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Although, as discussed elsewhere in the report, the complete validity of the eligibility lists is questionable, it is the only available means of determining the number of native Hawaiians who wish to be but have not been placed on the lands. Using an average family size of five to six members per family would mean that as many as 43,000 people are waiting to be placed on the land, recognizing, however, that not all family members meet the criteria necessary for classification as native Hawaiians. There is apparently no accurate data on the number of native Hawaiians who could be beneficiaries under the Act. There was an attempt in 1980 to identify the number of native Hawaiians by using data available in the State of Hawaii, Department of Health, Research and Statistics Office. However, because of the methods used, the result which totaled 45,827 native Hawaiians is considered to be low.
The housing homestead program accomplishments under the Act are, in part, restricted by the availability of funds. The major emphasis under the program is the subdivision concept under which single family residences are built on all islands, with lots ranging from about 7,500 square feet on the island of Oahu to one acre on the island of Molokai. Under this concept and the Act, DHHL contracts and pays, at an estimated cost of $30,000 per lot, for design and development of the subdivision which includes streets, curbs, sidewalks, drainage, street lights, utility access, sewer or cesspool systems, and other facilities. In addition, DHHL provides or arranges the financing, currently estimated at $40,000 per home, at favorable interest rates, for the construction of the homes because the applicants are normally unable to obtain conventional financing. For example, the financing for the 230 homes to be constructed on the island of Oahu during 1982 will be from two sources with interest rates ranging from 8 3/4 percent to 13 percent. The United States Farmers Home Loan Administration will provide $1.6 million for 40 loans and the State of Hawaii will provide $7.7 million for 190 loans.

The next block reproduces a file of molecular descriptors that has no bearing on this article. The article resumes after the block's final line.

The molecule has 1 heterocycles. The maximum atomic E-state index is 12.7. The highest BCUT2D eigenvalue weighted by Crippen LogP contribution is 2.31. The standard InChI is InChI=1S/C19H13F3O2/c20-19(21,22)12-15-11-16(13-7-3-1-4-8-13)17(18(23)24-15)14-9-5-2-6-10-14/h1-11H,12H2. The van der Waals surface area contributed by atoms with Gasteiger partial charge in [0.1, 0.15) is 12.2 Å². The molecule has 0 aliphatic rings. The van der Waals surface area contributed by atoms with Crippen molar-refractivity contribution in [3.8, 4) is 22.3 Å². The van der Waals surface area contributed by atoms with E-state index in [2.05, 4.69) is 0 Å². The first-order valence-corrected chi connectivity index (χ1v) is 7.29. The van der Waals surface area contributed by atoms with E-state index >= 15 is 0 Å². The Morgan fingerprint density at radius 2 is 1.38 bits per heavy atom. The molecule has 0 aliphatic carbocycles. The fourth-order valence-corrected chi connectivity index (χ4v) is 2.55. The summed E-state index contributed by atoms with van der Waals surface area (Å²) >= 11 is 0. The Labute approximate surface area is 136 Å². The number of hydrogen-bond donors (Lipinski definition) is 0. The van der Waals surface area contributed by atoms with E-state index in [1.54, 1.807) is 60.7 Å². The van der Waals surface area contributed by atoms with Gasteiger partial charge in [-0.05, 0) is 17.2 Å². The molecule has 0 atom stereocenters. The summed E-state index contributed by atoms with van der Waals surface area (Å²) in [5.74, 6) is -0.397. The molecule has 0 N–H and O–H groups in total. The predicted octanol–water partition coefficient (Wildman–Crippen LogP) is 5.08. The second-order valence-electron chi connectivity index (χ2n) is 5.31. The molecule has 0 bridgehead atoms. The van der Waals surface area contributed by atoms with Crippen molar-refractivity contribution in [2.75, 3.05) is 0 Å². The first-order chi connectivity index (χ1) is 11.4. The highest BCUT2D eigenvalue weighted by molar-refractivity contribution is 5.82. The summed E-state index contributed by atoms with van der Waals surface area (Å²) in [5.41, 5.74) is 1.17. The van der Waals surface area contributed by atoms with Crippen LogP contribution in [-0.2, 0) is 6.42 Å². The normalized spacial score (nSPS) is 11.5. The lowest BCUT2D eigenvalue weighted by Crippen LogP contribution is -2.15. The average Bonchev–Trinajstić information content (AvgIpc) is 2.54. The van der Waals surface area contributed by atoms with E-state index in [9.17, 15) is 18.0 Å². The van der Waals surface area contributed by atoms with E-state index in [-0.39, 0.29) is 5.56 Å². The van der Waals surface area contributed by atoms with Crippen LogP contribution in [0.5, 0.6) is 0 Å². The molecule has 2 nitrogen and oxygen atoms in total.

Also, as part of the housing program, DHHL uses its available funds to maintain a home repair loan fund, again because of the homesteader's inability to obtain conventional financing.
It is for note that at the time of our audit DHHL was in the process of screening and selecting 230 applicants for awards of new residential lots and homes on the island of Oahu. In this instance, DHHL is initiating a new approach by building seven model homes so that the applicants can select the model best meeting their needs. DHHL has tentatively scheduled the development of 710 additional residential lots by 1987.
Farm and Ranch Homesteading Program
The farm and ranch homesteading program, which under the Act was intended to encourage native Hawaiians to take up farming and ranching as a means to achieve social and economic well-being has not yet been very successful. While there are some successful farmers, over 60 percent of the farm tracts are not in full cultivation, including 42 percent that are not under any cultivation. Also, it is estimated that at least 34 percent of the homestead ranch acres
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